When I got to their house, MS was playing video games with JME and his other brother, Tommy, who is 8, my father-in-law Jeff camped out on the couch. His sister, Jackie, was helping my mother-in-law Traci make pizza for lunch. I was nervous and anxious. MS and I hadn't discussed how we were going to break the news or what we would say, or more importantly, when. We got ready and made lunch, everyone came to the big table in their kitchen and sat down, making sandwiches, laughing and talking. Finally MS said we had some news to share. He told them and it was suddenly a blur of hugs and squeals and crying. It felt like such a huge relief to have them know. I had been hiding it for weeks, and was so thrilled to be "out."

As my father-in-law hugged each of us in turn, he said to MS: "I didn't think you had it in you!" Then turned to me and said, "I guess now you have it in you!" I had to laugh, even though I was a bit embarrassed at the graphic nature of the comment.

Lunch continued happily for a few more minutes, until I got a call from my grandma. I knew my mom was going to go to the ER, but I was so sure they'd find it was something minor, give her a shot or a prescription and send her on her way that I wasn't that worried. My grandma said bluntly, in her stoic, measured way: "Your mom is bad. Her cancer came back and it's all over her body." I nodded quietly, equally stoic, a trait grandma and I shared, and hung up. I quietly explained to my in-laws what happened and left in a rush to get to the hospital.

Driving there felt like a dream where your feet don't work and you feel like you're underwater, movements hindered and slow. Every light took forever and my car wouldn't go fast enough. I picked my tearful sister, Brooke, up from my parents' house and we headed to the hospital. Arriving, Brooke was in tears, I remained calm and explained to the triage nurse what we needed. They let us in to see my mom, making my grandma leave. Dad was in there, the opposite of stoic, a horrible, weepy mess. My mom had been crying too and her face was as puffy as her arm. I don't remember who explained that the swelling was caused by blood clots, and that they had found tumors in her lungs and lymph nodes. The same cancer we thought was gone from her surgery six years ago had lingered and been growing all this time. The ER nurse was sweet and warm, with red hair like me, which comforted my mom. She assured us that we were getting my mom the best doctor around, an oncologist who was treating her uncle.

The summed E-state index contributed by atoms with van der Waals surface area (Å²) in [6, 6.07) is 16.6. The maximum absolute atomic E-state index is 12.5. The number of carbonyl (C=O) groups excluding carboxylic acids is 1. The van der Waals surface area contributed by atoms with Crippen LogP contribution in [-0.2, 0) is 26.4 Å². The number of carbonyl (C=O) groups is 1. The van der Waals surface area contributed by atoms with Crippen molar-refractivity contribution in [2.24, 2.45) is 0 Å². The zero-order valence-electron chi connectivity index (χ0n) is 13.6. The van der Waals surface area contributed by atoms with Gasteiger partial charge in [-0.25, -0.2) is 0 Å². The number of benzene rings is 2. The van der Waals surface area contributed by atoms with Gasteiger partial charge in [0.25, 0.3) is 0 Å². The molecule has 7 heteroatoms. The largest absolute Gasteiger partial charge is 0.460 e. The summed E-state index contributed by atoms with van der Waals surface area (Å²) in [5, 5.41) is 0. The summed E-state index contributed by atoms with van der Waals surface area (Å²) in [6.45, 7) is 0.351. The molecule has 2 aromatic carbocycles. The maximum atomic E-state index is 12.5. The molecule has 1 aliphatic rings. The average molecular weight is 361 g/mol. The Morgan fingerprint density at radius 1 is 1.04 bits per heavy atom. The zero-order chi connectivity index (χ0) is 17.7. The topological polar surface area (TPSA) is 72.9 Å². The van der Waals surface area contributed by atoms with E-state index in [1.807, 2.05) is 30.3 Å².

We held hands and talked and tried to laugh and not cry. My dad was a mess and kept bursting into tears, which would upset my sister and my mom. We all took turns going in and out and finally realized no one cared about the one visitor at a time rule and all crammed ourselves into the crowded little room. At some point MS arrived and we were alone with my mom. We gave her the photo album, just as we had planned, and she slowly realized..."You're pregnant? Right now?!" She was thrilled and started crying, saying that today she had received the worst news of her life and the best news of her life. Just as we hoped, the idea of the grandbaby firmed her resolve to fight and live.